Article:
P0188 Fuel Temperature Sensor B Circuit High Input

Description and meaning of DTC p0188

This diagnostic trouble code (DTC) is a generic powertrain code, which means that it applies to OBD-II equipped vehicles (Nissan, Ford, Fiat, Chevrolet, Toyota, Dodge, etc. ). Although generic, the specific repair steps may vary depending on make/model. I have found that a stored code P0188 means that the powertrain control module (PCM) has detected a voltage signal from the fuel temperature sensor (or circuit) that is higher than expected. Fuel temperature sensors, in my experience, are typically integrated into the fuel composition sensor. "B" refers to an area of circuitry as opposed to a particular circuit or component. The fuel composition sensor provides the PCM with an accurate fuel composition and fuel temperature analysis. The fuel composition sensor is computerized and is found in-line between the fuel tank and the fuel rail. As fuel passes through the fuel composition sensor, the percentage of ethanol, water, and other contaminants are assessed. Square waveform voltage patterns are input to the PCM according to the level of contamination in the fuel. Shorter waveform frequencies indicate a high percentage of fuel contamination. Waveform frequency could also be illustrated as the vertical posting of the pattern. The amount of ethanol present in the fuel is typically categorized independently of other contaminants. Flex fuel vehicles function normally even if fuel composition levels are as high as eighty-five-percent ethanol. Fuel temperature is recognized by the PCM as pulse width or the horizontal portion of the waveform. The thicker the pulse width signal, the higher the temperature of the fuel passing through the fuel composition sensor. One and five-milliseconds (hundredths-of-a-second) is the usual pulse width variation used in most vehicles. If fuel temperature appears much higher than ambient temperature, a P0188 code will be stored and a malfunction indicator lamp (MIL) may be illuminated. Most OBD II equipped vehicles will require multiple ignition cycles (with a failure) for MIL illumination.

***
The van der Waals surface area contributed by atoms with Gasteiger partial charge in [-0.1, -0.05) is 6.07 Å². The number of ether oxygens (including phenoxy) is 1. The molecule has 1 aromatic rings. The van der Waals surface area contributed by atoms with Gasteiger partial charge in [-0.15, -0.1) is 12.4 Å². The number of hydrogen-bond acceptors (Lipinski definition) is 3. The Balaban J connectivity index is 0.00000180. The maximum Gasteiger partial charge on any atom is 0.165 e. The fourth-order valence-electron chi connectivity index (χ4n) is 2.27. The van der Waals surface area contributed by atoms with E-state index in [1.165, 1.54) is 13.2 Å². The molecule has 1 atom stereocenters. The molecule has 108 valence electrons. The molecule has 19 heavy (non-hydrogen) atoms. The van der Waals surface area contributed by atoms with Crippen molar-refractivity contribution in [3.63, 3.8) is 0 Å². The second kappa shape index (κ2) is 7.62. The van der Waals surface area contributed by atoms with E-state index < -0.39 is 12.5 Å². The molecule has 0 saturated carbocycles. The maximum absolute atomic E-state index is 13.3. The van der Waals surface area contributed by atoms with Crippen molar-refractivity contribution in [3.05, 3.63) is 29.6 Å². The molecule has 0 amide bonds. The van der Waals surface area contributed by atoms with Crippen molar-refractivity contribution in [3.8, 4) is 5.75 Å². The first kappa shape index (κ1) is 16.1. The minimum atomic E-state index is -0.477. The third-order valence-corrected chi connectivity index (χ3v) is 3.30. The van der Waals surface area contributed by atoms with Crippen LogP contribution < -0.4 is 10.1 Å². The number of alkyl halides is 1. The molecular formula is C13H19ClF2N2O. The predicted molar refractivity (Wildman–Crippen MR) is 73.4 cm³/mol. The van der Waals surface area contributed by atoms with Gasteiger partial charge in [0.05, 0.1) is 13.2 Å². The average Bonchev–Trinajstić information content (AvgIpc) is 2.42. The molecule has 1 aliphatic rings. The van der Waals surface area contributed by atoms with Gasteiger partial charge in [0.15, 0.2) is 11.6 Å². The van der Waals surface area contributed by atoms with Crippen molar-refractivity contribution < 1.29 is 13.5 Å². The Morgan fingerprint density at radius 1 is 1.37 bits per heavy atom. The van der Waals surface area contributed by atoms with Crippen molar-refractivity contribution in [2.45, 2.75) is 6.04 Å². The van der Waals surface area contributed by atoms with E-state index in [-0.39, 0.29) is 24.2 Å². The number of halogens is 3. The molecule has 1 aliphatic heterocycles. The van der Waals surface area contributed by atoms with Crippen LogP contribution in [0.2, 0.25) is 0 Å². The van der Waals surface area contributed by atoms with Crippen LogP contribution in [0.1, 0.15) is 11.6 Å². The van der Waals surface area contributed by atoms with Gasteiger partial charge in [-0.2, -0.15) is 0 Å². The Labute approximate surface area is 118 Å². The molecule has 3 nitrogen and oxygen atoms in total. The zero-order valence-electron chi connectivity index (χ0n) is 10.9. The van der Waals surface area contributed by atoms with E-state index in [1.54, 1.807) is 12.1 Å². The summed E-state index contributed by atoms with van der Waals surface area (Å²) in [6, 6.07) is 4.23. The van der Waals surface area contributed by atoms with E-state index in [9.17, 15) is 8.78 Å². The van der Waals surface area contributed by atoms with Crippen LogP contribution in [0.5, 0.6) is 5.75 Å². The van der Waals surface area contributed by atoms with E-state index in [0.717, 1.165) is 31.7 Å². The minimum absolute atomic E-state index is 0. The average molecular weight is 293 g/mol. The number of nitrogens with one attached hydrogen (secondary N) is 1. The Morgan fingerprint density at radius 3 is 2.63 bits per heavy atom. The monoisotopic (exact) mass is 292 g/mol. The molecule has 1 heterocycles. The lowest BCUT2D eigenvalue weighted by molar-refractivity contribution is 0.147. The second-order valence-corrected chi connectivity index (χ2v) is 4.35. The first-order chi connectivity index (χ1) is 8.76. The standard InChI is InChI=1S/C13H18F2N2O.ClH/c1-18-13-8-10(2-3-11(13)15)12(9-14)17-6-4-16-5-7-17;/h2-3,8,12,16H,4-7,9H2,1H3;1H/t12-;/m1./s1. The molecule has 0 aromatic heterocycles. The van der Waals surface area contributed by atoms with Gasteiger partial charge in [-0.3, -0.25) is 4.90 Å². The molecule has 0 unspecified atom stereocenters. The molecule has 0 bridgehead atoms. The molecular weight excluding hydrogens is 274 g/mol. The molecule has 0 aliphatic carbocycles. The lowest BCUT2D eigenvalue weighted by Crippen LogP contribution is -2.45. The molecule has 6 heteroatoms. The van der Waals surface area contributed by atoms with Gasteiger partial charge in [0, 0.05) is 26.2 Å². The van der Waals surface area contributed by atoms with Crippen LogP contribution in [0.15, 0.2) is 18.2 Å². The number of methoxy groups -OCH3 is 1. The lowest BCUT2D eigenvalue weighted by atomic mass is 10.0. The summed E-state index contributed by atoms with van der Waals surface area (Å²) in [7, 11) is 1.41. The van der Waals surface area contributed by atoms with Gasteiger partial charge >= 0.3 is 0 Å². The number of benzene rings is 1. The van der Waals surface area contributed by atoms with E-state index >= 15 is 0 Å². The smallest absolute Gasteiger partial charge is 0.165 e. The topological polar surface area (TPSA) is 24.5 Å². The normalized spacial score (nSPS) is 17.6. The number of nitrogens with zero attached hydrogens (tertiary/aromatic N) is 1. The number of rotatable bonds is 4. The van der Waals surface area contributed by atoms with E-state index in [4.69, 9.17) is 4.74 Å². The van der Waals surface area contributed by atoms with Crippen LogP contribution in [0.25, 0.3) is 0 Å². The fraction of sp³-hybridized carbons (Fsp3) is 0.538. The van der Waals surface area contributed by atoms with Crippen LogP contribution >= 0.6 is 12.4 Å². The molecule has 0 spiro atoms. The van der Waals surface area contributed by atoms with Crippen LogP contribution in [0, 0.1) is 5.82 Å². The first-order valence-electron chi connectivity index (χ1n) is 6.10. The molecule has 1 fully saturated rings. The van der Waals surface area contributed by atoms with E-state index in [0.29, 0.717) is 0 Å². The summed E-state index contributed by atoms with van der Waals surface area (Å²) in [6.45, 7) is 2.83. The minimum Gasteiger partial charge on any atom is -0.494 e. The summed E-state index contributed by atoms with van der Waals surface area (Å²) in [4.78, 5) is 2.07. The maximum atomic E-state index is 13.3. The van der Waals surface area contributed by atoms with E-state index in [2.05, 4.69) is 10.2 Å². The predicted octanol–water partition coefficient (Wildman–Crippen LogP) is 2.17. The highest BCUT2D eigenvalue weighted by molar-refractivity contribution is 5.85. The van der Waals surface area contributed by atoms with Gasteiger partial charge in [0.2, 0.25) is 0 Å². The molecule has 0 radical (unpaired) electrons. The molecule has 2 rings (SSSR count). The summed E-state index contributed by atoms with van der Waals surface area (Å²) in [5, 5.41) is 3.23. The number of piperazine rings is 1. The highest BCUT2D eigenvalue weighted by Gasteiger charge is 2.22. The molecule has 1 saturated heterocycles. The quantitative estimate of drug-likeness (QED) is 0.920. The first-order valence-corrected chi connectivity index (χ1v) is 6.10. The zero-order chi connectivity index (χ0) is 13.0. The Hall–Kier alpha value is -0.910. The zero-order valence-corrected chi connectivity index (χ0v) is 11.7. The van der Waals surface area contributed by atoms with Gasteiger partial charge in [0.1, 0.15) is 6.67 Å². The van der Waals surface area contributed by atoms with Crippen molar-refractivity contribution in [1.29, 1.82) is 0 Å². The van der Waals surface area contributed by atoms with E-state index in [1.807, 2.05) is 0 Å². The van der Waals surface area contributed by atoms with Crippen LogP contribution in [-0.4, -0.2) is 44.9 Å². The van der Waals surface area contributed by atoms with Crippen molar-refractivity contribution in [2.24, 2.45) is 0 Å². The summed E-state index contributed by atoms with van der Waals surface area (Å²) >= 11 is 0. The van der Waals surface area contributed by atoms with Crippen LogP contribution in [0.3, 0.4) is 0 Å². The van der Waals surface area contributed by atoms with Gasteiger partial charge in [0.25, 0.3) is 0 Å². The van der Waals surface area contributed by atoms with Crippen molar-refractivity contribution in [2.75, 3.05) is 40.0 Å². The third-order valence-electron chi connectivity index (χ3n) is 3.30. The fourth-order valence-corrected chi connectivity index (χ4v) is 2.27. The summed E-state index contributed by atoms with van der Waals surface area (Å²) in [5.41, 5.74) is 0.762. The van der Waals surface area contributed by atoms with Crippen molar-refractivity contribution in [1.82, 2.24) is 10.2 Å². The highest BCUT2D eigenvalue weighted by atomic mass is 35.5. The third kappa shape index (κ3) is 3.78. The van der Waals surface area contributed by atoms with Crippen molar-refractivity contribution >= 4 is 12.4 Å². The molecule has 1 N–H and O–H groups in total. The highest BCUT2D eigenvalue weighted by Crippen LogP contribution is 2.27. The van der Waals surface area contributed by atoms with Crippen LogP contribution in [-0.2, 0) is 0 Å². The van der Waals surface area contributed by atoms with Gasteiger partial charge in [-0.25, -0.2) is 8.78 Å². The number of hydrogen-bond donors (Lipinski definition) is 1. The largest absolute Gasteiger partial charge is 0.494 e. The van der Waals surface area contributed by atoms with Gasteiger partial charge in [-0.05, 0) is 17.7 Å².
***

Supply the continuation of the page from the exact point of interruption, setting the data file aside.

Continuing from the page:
p0188 diagnostic trouble code symptoms

Due to the fact that fuel temperature is used to calculate fuel delivery strategy in flex fuel vehicles, this code should be treated as severe. Symptoms of a P0188 code may include: Possible MIL illuminationThere may be no obvious symptoms Other fuel composition codes may be present

DTC p0188 - possible causes

Potential causes for this code to set are: Faulty intake air temperature sensorA bad ambient temperature sensorDefective fuel temperature/composition sensorOpen, shorted, or damaged wiring or connectorsPCM or a PCM programing error

How to fix OBD-II diagnostic trouble code p0188

A good starting point is always to check for technical service bulletins (TSB) for your particular vehicle. Your issue may be a known issue with a known fix put out by the manufacturer and can save you time and money during diagnosis. Possibly the most complete tool for diagnosing a code P0188 is a diagnostic scanner with an integrated DVOM and oscilloscope. An infrared thermometer and a vehicle information source (like All Data DIY) can also be very helpful. A visual inspection of all related wiring harnesses and connectors is an appropriate beginning to any diagnosis. Damaged, burnt, or corroded wiring and connectors will need to be repaired or replaced. Next, clear the codes and retest the system. Utilize the OBD II readiness mode when multiple failure cycles are required for MIL illumination. Simply complete your repairs and clear the codes, then drive the vehicle normally. If the PCM enters readiness mode, your repairs were effective. By the same token, the malfunction still exists if the code is reset. Fuel composition sensor operation is normally accomplished with a five-volt reference signal and a ground. The variable resistance fuel composition sensor completes the circuit and provides the PCM with a fluctuating fuel temperature voltage signal. Continue by testing reference voltage and ground at the fuel temp sensor connector using the DVOM. If reference voltage is not present at the fuel temperature sensor connector, use the DVOM to test parallel circuits at the PCM connector. If no reference voltage is discovered at the PCM connector, a faulty PCM or a PCM programming error may be the problem. Consider PCM failure only as a last resort. By using the oscilloscope, you can observe live data in waveform patterns if the reference and ground are both present at the fuel temperature sensor connector. Connect the test leads to the ground and signal circuits and observe the waveform patterns on the display screen. Use the infrared thermometer to obtain actual fuel temperature and compare it with the temperature reflected by the waveform patterns on the oscilloscope. If the fuel temperature reflected by the waveform voltage patterns fails to coincide with that of the thermometer, suspect that the fuel temperature sensor is defective. Additional diagnostic notes: Use the DVOM to test fuel temperature sensor resistance according to manufacturer’s recommendationsNOTE: Disconnect all related controllers prior to testing circuit resistance with the DVOM

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